Hospitalisation after birth of infants: cross sectional analysis of potentially avoidable admissions across England using hospital episode statistics

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Colleges, School and Institutes


Background: Admissions of infants in England have increased substantially but there is little evidence whether this is across the first year or predominately in neonates; and for all or for specific causes. We aimed to characterise this increase, especially those admissions that may be avoidable in the context of postnatal care provision.

Methods: A cross sectional analysis of 1,387,677 infants up to age one admitted to English hospitals between April 2008 and April 2014 using Hospital Episode Statistics and live birth denominators for England from Office for National Statistics. Potentially avoidable conditions were defined through a staged process with a panel.

Results: The rate of hospital admission in the first year of life for physiological jaundice, feeding difficulties and gastroenteritis, the three conditions identified as potentially preventable in the context of postnatal care provision, increased by 39% (39.55 to 55.33 per 1000 livebirths) relative to an overall increase of 6% (334.97 to 354.55 per 1000 livebirths). Over the first year the biggest increase in admissions occurred in the first 0-6 days (RR 1.26, 95% CI 1.24 to 1.29) and 85% of the increase (12.36 to 18.23 per 1000 livebirths) in this period was for the three potentially preventable conditions.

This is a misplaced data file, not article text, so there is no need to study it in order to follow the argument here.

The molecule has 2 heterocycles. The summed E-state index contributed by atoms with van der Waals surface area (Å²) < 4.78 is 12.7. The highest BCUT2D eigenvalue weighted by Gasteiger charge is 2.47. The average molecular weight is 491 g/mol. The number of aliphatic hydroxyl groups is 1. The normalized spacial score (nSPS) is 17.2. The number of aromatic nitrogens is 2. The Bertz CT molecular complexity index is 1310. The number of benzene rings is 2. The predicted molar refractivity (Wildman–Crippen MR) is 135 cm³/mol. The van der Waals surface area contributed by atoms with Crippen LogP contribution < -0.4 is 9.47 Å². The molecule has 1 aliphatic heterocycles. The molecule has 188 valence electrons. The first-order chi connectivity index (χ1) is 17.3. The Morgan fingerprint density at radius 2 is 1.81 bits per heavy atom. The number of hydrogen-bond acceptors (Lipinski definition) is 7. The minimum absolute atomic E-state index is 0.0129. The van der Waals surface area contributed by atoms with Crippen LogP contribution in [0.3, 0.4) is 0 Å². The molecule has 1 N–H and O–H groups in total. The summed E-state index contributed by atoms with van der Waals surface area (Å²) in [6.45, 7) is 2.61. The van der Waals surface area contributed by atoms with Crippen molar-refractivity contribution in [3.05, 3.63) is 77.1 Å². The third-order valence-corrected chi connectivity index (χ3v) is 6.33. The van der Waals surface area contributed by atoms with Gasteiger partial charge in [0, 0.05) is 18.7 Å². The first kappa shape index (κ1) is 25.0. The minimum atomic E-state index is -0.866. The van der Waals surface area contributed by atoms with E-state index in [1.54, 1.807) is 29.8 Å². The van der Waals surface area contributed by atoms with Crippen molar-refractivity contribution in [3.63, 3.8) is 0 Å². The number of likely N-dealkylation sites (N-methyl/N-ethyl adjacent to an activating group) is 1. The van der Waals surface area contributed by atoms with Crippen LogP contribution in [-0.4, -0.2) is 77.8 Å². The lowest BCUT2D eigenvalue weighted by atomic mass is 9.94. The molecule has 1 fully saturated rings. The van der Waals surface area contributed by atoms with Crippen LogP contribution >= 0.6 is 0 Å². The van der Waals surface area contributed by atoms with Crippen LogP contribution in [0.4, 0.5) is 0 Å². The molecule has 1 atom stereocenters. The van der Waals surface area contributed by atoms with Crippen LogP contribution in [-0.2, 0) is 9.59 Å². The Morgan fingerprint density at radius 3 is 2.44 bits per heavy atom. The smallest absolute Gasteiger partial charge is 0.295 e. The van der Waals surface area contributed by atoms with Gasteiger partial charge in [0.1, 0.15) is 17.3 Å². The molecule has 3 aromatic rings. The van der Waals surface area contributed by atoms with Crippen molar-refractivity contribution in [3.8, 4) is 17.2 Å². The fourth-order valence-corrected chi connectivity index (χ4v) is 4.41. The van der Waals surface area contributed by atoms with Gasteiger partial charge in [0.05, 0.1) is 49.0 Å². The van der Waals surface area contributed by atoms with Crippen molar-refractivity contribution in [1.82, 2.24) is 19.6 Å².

Conclusions: Most of the increase in infant hospital admissions was in the early neonatal period, the great majority being accounted for by three potentially avoidable conditions especially jaundice and feeding difficulties. This is may indicate missed opportunities within the postnatal care pathway and given the enormous NHS cost and parental distress from hospital admission of infants, requires urgent attention.


Original languageEnglish
Article number390
JournalBMC Pediatrics
Publication statusPublished - 20 Dec 2018


  • Infant admission, avoidable readmission, postnatal care